China actually saw a net increase in operating capacity, fueling the global steel glut.
Look, we can’t say we’re surprised.
A new study from Greenpeace East Asia and Custeel, a Chinese consultancy group, finds that China’s steel capacity increased in 2016, despite the country’s repeated promises to make capacity cuts. According to the study, “the vast majority” of the production capacity targeted by China was already idle, and production was started elsewhere — including at brand new facilities. Ten Chinese provinces increased their operating capacity, especially in areas near Beijing.
Only 23 million tons of operating capacity were eliminated in 2016, while 49 million tons that had been previously suspended were restarted. An additional 12 million tons were added, offsetting reduction.
That means China’s steel production capacity increased by 36.5 million tons in 2016 — and that is a major problem for the global steel industry.
China Continues to Drive a Global Crisis
Right now, the world has far more steel than it needs. It has grown to 2,300 million metric tons, while only needing 1,500 million metric tons to meet demand.
It’s pretty clear that China’s overcapacity is to blame. Seventy-five percent of new steel stock from 2000 has come from China. It has added a whopping 662 percent to its existing crude steel making capacity since 2000; it added 552 million metric tons since 2007 alone.
China cannot possibly use all that steel for its own needs. So, China sends its steel to other markets, pricing it far below fair market value. Since the vast majority of Chinese steel companies are state-owned, they don’t actually care about making a profit — they just want to get rid of the steel and keep millions of workers employed.
That’s incredibly unfair to American companies and workers, who operate in an open market and follow strict labor and environmental standards. It’s also created a global steel crisis, including here at home.
Tens of thousands of U.S. steel workers have suffered layoffs since 2015 directly because of unfair Chinese steel imports. Dozens of steel facilities have closed.
In response, the Commerce Department issued (and the International Trade Commission upheld) several rounds of anti-dumping and countervailing duties on various types of steel products from China. That helped level the playing field a bit, and some laid-off steel workers are now heading back to work.
But thousands more remain out-of-work, and while tariffs helped provide a bit of relief to American steelmakers, the overall problem remains: China is making too much steel.
That's why during the G-20 Summit in September 2016, then-President Barack Obama joined other world leaders in pressing Chinese President Xi Jinping to take action to reduce China’s steel overcapacity. Xi said China would cooperate, and the G-20 leaders even formed a new “Global Forum on Steel Excess Capacity” to address the issue further. But Xi refused to set any binding limits on steel exports, and the problem continues.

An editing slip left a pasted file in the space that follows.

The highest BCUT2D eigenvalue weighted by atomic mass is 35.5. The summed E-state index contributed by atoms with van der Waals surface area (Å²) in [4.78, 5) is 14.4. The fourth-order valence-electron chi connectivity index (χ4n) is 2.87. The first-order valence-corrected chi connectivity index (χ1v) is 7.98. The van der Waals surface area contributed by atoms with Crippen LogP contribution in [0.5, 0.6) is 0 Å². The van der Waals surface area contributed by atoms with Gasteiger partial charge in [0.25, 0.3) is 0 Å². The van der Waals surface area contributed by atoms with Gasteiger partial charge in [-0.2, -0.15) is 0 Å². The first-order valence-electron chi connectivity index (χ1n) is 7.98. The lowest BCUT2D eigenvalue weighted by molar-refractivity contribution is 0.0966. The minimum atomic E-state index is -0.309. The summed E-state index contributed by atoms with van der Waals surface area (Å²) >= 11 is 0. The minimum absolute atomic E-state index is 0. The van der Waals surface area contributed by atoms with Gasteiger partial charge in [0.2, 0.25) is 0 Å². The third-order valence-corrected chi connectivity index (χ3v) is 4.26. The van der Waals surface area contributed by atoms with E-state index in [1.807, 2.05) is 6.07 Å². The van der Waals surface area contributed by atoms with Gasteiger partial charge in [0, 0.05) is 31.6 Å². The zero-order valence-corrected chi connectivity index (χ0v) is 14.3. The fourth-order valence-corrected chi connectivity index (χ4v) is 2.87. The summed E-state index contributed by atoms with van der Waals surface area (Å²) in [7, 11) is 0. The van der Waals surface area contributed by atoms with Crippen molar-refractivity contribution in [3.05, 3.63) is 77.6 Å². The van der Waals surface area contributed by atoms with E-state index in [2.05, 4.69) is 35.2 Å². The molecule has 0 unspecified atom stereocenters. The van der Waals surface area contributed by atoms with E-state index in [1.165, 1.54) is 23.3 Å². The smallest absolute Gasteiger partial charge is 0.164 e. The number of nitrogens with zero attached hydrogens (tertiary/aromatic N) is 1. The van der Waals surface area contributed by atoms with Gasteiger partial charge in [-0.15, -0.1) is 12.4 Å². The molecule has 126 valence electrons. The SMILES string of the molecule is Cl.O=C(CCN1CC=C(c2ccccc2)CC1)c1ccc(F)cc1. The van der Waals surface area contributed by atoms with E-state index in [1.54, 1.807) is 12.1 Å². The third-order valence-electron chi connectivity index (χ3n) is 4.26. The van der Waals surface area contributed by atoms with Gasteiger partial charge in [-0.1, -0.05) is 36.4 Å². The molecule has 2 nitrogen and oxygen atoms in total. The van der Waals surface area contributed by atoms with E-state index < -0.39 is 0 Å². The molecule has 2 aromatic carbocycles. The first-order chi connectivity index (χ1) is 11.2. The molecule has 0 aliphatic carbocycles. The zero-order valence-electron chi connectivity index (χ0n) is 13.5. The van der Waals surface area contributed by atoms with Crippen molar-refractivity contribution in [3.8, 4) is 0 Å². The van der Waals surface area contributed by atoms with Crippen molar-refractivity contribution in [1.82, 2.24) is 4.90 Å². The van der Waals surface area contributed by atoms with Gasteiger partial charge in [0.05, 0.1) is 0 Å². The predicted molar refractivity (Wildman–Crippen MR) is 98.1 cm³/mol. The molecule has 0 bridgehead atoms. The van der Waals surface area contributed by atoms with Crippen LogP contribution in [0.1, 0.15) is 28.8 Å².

A History of Broken Promises
The Greenpeace/Custeel report shouldn’t be surprising — as the United Steelworkers noted in a recent report of their own, China has a legacy of broken promises when it comes to reducing capacity. Consider:
- In 2009, the Chinese government pledged to cut output to 460 million tons. Instead, steel production in 2009 increased to 577 million tons.
- In 2010, China’s State Council announced it would halt approval for new capacity expansion projects. By 2011, an additional 60 million tons per year of capacity had been brought online.
- In 2011, the Chinese government unveiled its newest Five Year Plan, which included a roadmap of priorities for the next five years, which included reducing steel capacity. Nonetheless, an additional 96 million tons of capacity was brought online by 2012.
- In 2013, Beijing again issued guidance calling for capacity cuts. Again, China’s steel capacity grew, this time by 70 million tons.
And now, it seems yet another promise has been broken.
While we’re focused mainly on jobs here at the Alliance for American Manufacturing, we’ll point out that an organization like Greenpeace is looking at the steel crisis from an environmental perspective.
The steel industry is the second largest emitter of air pollution in China, according to the report. It’s also the second largest consumer of coal and emitter of carbon dioxide, after the country’s power sector. That’s caused massive smog problems in the country, particularly in Beijing, and is contributing to global warming.
The U.S. steel industry, meanwhile, has reduced its greenhouse gas emissions by 36 percent since 1990, and reduced its energy intensity by 31 percent in the same period. It has the lowest energy intensity and second lowest carbon emissions intensity of any major steel producing nation.
Ideally, China will make good on its repeated promises to tackle its steel overcapacity problem and immediately take steps to genuinely reduce its steel capacity. Given the country’s history, however, we don’t expect that happen — at least not without any significant pressure from the international community.
In the meantime, the United States should continue to enforce its trade laws against unfair imports whenever warranted, including by issuing anti-dumping and countervailing duties when appropriate. In addition, the U.S. should maintain China’s status as a non-market economy.
The Trump administration and Congress also should work together to stimulate steel demand at home, including by taking action to rebuild our crumbling infrastructure and water systems. These efforts should also include Buy America preferences, which give American workers and manufacturers the first shot at completing taxpayer-funded infrastructure projects.